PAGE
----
Maryland has a state sales tax and additional taxes for retail sales in certain industries. The state’s counties and cities do not collect discretional taxes (local sales tax) – additional sales and use tax rates added to the state sales tax rate of 6 percent.
This guide does not fully describe all of Maryland’s laws and regulations regarding taxes. Businesses should contact a business attorney or visit the Comptroller of Maryland’s website to learn more about the rules, regulations, tax laws, and tax information associated with their industries and the types of taxes due on tangible personal property and taxable services.
Types of taxes
Maryland has several taxes in addition to the sales and use taxes. However, these taxes are industry-specific rather than discretionary taxes charged to local businesses by their jurisdictions.
Sales and use tax
As with most other states, Maryland also has a state sales tax on tangible personal property and services. Maryland also has a use tax that works in conjunction with the sales tax. The use tax rate is the same as the sales tax rate at 6 percent. If a business taxpayer purchases taxable goods and uses or stores them rather than putting them up for resale, the business must pay the use tax on those goods.
Modular buildings and mobile homes
- Apartment units.
- Single or multifamily homes.
- Commercial buildings.
- Certain permanent additions to any of the above.
Mobile homes are defined as buildings that are:
- Transportable and have at least one section;
- At least 8 feet wide and 30 feet long;
- On a permanent chassis; and
- Whether with or without a permanent foundation, is designed to be used as a dwelling when the building is connected to the utilities.
Used mobile homes are exempt from the Maryland state sales tax.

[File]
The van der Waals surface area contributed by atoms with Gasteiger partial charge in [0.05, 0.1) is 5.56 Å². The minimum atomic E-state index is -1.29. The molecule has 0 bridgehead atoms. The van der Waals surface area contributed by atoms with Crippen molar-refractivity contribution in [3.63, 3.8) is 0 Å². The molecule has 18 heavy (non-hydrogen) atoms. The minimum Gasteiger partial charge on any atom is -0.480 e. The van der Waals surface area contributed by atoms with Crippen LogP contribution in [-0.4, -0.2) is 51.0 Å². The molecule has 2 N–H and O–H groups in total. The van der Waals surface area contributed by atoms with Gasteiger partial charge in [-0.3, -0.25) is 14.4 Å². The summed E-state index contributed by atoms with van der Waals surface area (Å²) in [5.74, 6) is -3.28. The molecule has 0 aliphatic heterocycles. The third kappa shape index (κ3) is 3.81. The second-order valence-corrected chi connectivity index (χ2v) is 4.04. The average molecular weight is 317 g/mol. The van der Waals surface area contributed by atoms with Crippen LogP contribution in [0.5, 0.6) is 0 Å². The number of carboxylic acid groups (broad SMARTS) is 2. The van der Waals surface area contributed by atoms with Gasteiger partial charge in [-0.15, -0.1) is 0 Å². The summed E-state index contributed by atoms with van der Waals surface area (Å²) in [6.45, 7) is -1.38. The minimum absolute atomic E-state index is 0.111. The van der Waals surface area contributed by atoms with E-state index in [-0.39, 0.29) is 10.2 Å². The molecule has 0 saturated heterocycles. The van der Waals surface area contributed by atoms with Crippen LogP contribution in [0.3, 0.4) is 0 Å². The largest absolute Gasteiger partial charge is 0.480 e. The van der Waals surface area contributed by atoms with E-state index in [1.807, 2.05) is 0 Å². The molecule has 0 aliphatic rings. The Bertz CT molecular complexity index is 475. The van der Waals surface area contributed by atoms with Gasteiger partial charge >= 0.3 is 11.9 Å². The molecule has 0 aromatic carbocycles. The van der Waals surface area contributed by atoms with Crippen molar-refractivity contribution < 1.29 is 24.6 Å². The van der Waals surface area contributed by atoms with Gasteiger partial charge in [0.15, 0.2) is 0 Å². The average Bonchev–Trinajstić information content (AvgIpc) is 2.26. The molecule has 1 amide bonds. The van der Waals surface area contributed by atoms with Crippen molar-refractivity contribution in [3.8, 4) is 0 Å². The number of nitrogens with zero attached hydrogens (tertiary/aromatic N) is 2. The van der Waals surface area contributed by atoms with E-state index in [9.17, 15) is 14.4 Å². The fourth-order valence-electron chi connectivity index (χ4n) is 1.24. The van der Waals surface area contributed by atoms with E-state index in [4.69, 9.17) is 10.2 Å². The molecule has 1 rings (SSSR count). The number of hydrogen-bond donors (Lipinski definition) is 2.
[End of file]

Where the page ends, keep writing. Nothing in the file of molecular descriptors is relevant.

Alcohol sales tax
Alcoholic beverages have a sales and use tax rate of 9 percent instead of the state’s 6 percent rate. The higher rate applies to sales of:
- Distilled spirits.
- Beverages that contain alcoholic and non-alcoholic components.
- Alcoholic coffee drinks.
- Gelatin shots that contain alcoholic beverages.
- Any beverage that contains one-half of 1 percent or more of alcohol by volume.
Although cooking wine, cooking sherry, and flavored extracts have alcohol in them, they are exempt from the 9-percent sales tax rate.
To figure the 9-percent tax rate, compute it out to the third decimal place, then round the tax off to a whole cent. If the third decimal is greater than 4, round up to the next cent. If it is 4 or less, round down. For example, on a tax of $0.742, the third digit is less than 5, so the tax would be $0.74. On a tax of $0.77, the third digit is higher than 4, so the tax would be $0.78.
Short-term vehicle rental tax
Businesses that rent motor vehicles for the short term must collect a tax of 11.5 percent. Some truck rentals are taxed at a lower rate of 8 percent.
Maryland also has a tobacco tax:
- Cigarettes have a tax of $2 per pack. Certain packs have a $3.75 tax per pack.
- Other tobacco products are taxed at 30 percent of the wholesale cost. Certain tobacco products are taxed at the 53 percent tax rate.
- ESD products, depending on the product, are subject to tax rates from 6 percent through 12 percent.
- ESD liquid of less than 5ml has a 6-percent sales tax, though certain products could have a tax rate of up to 60 percent.
- Cigars are taxed at 70 percent of the wholesale price.
- Pipe tobacco is taxed at 30 percent of the wholesale cost.
- Premium cigars are taxed at 15 percent of the wholesale cost.
Registering for and filing Maryland's taxes
To register for an account to pay sales and use tax online, a business needs a Federal Employer Identification Number (FEIN). If you are a sole proprietor, you do not need a FEIN. If the business has an existing account but needs to apply for a sales and use tax account or the business wants to consolidate two accounts, it must complete a paper application tax form.
A business must also complete the paper application if it is applying for an account for the following:
- Alcohol tax license;
- Motor fuel tax account; and
- Tobacco tax license.
Mail paper applications to:
Comptroller of Maryland
Revenue Administration Center
110 Carroll Street